Sweet sin of temptation

Tales from the Front Pew

Let’s talk temptation, shall we?

Merriam Webster’s online dictionary defines it as “the act of tempting or the state of being tempted, especially to evil; enticement.”

Not to brag, but I can provide a much more succinct definition — fudge. That’s right, fudge.

It all began a week ago when my husband, Bob, and I stopped at a restaurant. I won’t name the place, but it’s the one with an extensive gift shop with clothing, jewelry, seasonal decorative items and candy — old fashioned lemon drops, pecan logs, licorice sticks, gum balls, and … fudge. Not just any fudge, but maple praline fudge.

Unbeknownst to yours truly, while I was perusing the ceramic pumpkin and gourd autumn-themed merchandise, Bob was making a clandestine fudge purchase. I discovered this when we got home.

“Bob,” I inquired. “Did you buy fudge?”

Someone once opined that there are no stupid questions, but I beg to differ. That was a stupid question. Of course, Bob bought fudge. It hadn’t been sneaked into our house by a marauding band of fudge smugglers.

“Yeah, I did,” Bob said. “It’s maple praline.”

Being diabetic, my husband tries not to indulge in sweets, but he has a weak spot when it comes to anything maple flavored. Apparently, maple praline fudge was just too tempting to resist.

Unfortunately, Bob made a big mistake. He underestimated the potential effect temptation might have on me.

It was okay the first day. Every once in a while, I’d find myself glancing at the as-yet-unopened box of fudge where it sat on the kitchen counter, but I managed to keep my hands off of it. The problem, however, was that Bob wasn’t eating it, either. I don’t know if he was exercising Herculean self-control or had totally forgotten it was even there. Whatever the reason, he hadn’t had a bite.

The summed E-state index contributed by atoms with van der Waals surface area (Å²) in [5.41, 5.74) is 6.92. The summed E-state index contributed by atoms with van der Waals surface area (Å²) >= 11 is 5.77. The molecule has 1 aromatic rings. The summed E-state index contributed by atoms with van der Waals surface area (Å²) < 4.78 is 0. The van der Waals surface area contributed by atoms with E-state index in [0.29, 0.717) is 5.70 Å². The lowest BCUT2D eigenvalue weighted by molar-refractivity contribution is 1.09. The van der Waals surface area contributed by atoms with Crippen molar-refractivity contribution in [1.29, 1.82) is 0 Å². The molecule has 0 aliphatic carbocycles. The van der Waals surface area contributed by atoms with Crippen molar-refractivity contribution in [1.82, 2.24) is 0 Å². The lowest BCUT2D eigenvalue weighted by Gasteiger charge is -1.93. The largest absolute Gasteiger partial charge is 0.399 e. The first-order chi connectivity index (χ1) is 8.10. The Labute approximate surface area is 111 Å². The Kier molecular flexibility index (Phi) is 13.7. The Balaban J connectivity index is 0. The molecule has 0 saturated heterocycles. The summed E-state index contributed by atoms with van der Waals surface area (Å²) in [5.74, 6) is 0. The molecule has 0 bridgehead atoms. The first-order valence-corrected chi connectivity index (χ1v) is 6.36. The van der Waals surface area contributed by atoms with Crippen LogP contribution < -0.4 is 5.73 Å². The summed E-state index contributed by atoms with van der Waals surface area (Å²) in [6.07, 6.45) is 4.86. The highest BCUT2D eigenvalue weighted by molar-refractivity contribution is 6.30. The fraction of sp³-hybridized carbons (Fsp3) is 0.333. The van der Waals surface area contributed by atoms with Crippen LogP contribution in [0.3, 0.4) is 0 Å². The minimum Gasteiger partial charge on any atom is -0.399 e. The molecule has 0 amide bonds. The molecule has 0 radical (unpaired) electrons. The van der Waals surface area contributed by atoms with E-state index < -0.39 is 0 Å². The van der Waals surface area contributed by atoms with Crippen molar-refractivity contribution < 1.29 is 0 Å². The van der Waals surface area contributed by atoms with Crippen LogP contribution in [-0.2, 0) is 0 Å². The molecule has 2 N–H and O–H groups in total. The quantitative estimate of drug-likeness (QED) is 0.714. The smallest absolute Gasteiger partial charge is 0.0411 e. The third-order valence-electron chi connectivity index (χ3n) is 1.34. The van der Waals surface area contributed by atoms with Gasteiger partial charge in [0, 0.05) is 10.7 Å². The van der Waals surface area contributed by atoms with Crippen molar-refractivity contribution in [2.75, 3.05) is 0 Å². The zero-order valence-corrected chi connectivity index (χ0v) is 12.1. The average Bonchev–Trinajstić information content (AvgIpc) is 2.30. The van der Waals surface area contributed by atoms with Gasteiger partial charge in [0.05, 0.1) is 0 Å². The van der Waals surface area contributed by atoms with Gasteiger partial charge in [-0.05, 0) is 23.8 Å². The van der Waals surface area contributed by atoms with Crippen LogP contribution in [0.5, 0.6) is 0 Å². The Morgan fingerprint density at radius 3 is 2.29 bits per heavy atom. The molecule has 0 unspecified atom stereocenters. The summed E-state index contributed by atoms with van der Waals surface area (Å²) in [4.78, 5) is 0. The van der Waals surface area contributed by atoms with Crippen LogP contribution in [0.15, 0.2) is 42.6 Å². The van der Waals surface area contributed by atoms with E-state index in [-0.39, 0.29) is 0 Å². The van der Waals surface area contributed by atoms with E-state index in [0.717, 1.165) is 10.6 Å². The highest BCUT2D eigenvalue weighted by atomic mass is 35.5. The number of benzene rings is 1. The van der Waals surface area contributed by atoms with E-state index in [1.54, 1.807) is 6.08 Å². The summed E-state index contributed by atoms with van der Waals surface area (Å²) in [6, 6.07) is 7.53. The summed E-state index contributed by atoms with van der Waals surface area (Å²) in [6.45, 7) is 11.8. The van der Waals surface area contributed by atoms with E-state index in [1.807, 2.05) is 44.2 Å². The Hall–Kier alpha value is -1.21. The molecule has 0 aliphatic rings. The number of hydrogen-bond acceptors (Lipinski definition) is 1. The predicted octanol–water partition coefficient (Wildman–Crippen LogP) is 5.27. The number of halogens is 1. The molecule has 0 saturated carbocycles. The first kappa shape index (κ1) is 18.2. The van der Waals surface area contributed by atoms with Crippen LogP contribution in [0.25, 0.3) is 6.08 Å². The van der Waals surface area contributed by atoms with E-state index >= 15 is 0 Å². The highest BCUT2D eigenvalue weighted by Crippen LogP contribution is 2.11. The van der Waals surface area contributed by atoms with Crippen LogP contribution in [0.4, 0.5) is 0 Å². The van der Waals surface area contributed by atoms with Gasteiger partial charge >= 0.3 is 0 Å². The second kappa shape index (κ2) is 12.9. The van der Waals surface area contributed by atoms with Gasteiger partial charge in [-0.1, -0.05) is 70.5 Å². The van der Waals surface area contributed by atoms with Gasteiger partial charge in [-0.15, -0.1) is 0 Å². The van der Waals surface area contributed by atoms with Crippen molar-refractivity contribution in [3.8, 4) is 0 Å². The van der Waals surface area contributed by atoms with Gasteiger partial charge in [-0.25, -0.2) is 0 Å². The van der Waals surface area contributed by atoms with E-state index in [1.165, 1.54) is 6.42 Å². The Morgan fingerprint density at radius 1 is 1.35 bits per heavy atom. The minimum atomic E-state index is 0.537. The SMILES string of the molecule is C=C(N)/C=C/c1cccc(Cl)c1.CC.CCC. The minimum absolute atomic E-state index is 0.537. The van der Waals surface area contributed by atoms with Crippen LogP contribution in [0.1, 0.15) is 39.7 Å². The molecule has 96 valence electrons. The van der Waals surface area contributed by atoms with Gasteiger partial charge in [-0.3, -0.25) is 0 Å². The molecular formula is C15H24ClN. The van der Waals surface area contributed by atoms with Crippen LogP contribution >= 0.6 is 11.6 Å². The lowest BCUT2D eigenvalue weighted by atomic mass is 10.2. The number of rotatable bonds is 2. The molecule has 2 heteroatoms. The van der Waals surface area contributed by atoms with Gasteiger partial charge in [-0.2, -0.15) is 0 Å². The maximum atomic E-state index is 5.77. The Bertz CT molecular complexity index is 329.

On day two, the temptation got the best of me. I walked into the kitchen, opened the box of fudge and cut off a sliver.

One sliver led to another, and before you could say “glutton,” I’d finished off a third of the box. Still, I told myself it wasn’t that bad. There was plenty left for Bob.

And there would have been, too, if I hadn’t succumbed again the next day. Now, two-thirds was gone.

Later that night, I polished off half of the last third, leaving a teeny corner at the end of the box.

The following evening, Bob finally got a hankering for maple praline fudge.

“Kim!” he yelled from the kitchen, “What happened to my fudge?”

“I guess someone ate it,” I told him.

“Someone?” he asked.

“Okay, me. But really, I did you a favor. Fudge isn’t good for somebody with diabetes.”

“You might be joining me after ingesting half a pound in three days,” he said, clearly unimpressed by my sacrifice.

Fortunately, things ended in a truce. Bob promised to hide any future fudge, and I promised to not look for it … very hard.

Temptation can be a slippery slope. The enemy uses it, a little at a time, to lure us into sin. It’s important we remain vigilant and keep our eyes on Jesus.